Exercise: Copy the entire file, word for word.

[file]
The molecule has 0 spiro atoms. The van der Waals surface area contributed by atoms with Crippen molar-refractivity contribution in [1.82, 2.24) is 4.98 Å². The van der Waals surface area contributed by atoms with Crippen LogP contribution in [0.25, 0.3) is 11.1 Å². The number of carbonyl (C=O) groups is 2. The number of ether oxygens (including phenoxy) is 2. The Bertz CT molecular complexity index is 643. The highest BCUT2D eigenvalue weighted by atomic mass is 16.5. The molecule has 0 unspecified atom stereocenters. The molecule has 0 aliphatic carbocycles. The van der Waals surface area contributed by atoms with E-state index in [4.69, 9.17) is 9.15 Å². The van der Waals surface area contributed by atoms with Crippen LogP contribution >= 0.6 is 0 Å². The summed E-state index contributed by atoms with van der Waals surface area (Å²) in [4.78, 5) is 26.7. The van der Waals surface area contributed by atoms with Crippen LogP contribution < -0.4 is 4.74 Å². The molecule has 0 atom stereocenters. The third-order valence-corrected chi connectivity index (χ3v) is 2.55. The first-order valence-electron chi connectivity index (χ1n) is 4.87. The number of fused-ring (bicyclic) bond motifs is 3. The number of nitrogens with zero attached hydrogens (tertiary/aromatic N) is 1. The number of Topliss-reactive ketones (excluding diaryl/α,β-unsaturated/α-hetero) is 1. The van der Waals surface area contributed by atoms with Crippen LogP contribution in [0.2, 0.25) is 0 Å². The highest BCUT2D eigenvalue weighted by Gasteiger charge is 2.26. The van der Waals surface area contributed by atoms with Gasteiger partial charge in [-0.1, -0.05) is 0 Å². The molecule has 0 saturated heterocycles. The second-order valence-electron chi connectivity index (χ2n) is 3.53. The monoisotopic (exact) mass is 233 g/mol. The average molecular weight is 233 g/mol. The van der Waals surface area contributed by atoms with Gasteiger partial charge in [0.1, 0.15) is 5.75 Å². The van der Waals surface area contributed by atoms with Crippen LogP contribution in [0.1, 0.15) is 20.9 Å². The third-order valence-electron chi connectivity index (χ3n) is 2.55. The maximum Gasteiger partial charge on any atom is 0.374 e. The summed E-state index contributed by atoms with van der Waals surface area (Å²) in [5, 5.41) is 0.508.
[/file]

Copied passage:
The molecule has 0 spiro atoms. The van der Waals surface area contributed by atoms with Crippen molar-refractivity contribution in [1.82, 2.24) is 4.98 Å². The van der Waals surface area contributed by atoms with Crippen LogP contribution in [0.25, 0.3) is 11.1 Å². The number of carbonyl (C=O) groups is 2. The number of ether oxygens (including phenoxy) is 2. The Bertz CT molecular complexity index is 643. The highest BCUT2D eigenvalue weighted by atomic mass is 16.5. The molecule has 0 unspecified atom stereocenters. The molecule has 0 aliphatic carbocycles. The van der Waals surface area contributed by atoms with E-state index in [4.69, 9.17) is 9.15 Å². The van der Waals surface area contributed by atoms with Crippen LogP contribution >= 0.6 is 0 Å². The summed E-state index contributed by atoms with van der Waals surface area (Å²) in [4.78, 5) is 26.7. The van der Waals surface area contributed by atoms with Crippen LogP contribution < -0.4 is 4.74 Å². The molecule has 0 atom stereocenters. The third-order valence-corrected chi connectivity index (χ3v) is 2.55. The first-order valence-electron chi connectivity index (χ1n) is 4.87. The number of fused-ring (bicyclic) bond motifs is 3. The number of nitrogens with zero attached hydrogens (tertiary/aromatic N) is 1. The number of Topliss-reactive ketones (excluding diaryl/α,β-unsaturated/α-hetero) is 1. The van der Waals surface area contributed by atoms with Crippen LogP contribution in [0.2, 0.25) is 0 Å². The highest BCUT2D eigenvalue weighted by Gasteiger charge is 2.26. The van der Waals surface area contributed by atoms with Gasteiger partial charge in [-0.1, -0.05) is 0 Å². The molecule has 0 saturated heterocycles. The second-order valence-electron chi connectivity index (χ2n) is 3.53. The monoisotopic (exact) mass is 233 g/mol. The average molecular weight is 233 g/mol. The van der Waals surface area contributed by atoms with Gasteiger partial charge in [0.1, 0.15) is 5.75 Å². The van der Waals surface area contributed by atoms with Crippen LogP contribution in [0.1, 0.15) is 20.9 Å². The third-order valence-electron chi connectivity index (χ3n) is 2.55. The maximum Gasteiger partial charge on any atom is 0.374 e. The summed E-state index contributed by atoms with van der Waals surface area (Å²) in [5, 5.41) is 0.508.